Asking for a salary increase is something that everyone is likely to do at some point in their career. However, having to have ‘that conversation’ can feel unnatural and the experience can be intimidating and awkward, even if you have a good relationship with your manager.
If you’re struggling to pluck up the courage to broach the topic of a pay rise, try following our tips below:
1. Have a figure in mind…and make sure it’s realistic
Before you raise the topic with your manager, think about what you want and consider what is realistic. If you enter the conversation with the aim of getting a £10,000 pay increase, you’re probably going to be disappointed.
If you’re not sure what’s realistic, try using a salary calculator (we like this one from TotalJobs) to check what the market rate is for your role within your area. If it appears that you’re being severely underpaid, you can use this information to help your cause.
If you’re offered a smaller pay rise than you hoped for, try compromising by asking about a bonus scheme (if you don’t already have one in place) to increase your earnings based on performance or professional training courses to increase your knowledge and skills.
2. Gather evidence to build your case
The more evidence you can gather to back-up your proposed pay rise, the better. Unless you report directly to your MD or FD, it’s likely that your manager will have to present your case to more senior members of staff who will want to see numbers.
For example, if you can prove that you’ve achieved your targets consistently, brought in X amount of revenue or made improvements within your company that have saved time and money, this is a brilliant case for a pay rise.
3. Ask in the right way
When asking for a pay rise, keep it professional at all times. Don’t be demanding and don’t speak negatively of anyone else within the business. For instance, you should avoid saying things like:
“I work harder than Joe and I know that he’s on more money than me.”
This comes across as bitter and you don’t want to be seen as gossiping about your colleagues’ salaries. Speak calmly, reasonably and present your case clearly.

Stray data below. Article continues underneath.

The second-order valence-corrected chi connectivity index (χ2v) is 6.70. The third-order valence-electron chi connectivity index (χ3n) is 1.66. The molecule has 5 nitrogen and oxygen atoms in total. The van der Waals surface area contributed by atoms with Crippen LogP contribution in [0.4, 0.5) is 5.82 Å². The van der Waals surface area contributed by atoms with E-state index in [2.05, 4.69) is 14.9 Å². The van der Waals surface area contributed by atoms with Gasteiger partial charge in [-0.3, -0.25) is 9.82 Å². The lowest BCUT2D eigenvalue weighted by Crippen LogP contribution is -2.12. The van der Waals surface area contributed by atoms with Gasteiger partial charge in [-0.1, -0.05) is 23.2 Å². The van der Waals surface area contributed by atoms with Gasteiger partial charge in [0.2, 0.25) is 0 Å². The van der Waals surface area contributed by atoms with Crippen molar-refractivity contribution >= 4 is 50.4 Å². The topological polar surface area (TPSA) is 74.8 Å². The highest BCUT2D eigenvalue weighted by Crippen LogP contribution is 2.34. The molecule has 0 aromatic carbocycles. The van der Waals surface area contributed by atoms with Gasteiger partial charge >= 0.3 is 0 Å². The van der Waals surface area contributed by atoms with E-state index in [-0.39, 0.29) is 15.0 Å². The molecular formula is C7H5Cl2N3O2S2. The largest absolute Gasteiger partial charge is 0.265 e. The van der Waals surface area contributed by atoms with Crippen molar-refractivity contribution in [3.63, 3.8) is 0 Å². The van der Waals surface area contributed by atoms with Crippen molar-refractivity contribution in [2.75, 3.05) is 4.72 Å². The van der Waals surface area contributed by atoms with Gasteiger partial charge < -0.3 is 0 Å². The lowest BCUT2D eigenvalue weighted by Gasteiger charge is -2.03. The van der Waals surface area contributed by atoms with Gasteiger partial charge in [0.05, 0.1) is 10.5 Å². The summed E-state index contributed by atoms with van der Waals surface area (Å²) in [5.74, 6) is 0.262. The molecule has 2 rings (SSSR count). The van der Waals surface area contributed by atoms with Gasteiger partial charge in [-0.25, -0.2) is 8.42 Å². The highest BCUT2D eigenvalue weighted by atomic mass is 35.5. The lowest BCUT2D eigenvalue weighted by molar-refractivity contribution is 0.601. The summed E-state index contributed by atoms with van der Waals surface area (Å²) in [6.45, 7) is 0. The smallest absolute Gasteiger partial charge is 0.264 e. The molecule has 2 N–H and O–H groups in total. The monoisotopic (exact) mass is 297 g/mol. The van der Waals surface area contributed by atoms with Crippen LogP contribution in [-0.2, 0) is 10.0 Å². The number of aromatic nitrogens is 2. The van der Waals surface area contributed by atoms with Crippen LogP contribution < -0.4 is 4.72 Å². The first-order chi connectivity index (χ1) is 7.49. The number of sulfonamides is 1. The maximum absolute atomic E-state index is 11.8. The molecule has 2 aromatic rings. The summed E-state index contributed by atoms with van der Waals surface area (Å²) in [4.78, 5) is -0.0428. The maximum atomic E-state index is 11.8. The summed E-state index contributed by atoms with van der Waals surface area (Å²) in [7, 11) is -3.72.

For example, you could say:
“I’ve been on the same pay level for a while now and I feel that a salary review would be fair. Over the past year I’ve achieved X, Y and Z.”
4. Timing is everything
Think carefully about when to ask for a pay rise. Don’t broach the subject publicly as it will put your manager on the spot (and will appear unprofessional); an appraisal, review or other formal meeting is the ideal setting for this conversation.
If you’re currently in the doghouse with your manager (maybe you’ve been late for work a few times or haven’t been hitting your targets), it might also be worth postponing the conversation until a later date.
5. Be prepared for rejection (but don’t give up)
Although (fingers crossed), you’ll reach your desired outcome from the conversation that you have, sometimes it might just not be the right time. Perhaps your employer only reviews salaries at the end of the financial year or the company just isn’t in the best financial position at the moment to be offering you a pay rise.
If your request gets rejected, accept it graciously and ask when they will next be looking to review salaries and if there’s anything you can do to put you in good stead for a review at a later date.
Just remember, there will always be external factors that you can’t control but if you follow the tips above, it should put you in the best possible position to get a pay increase.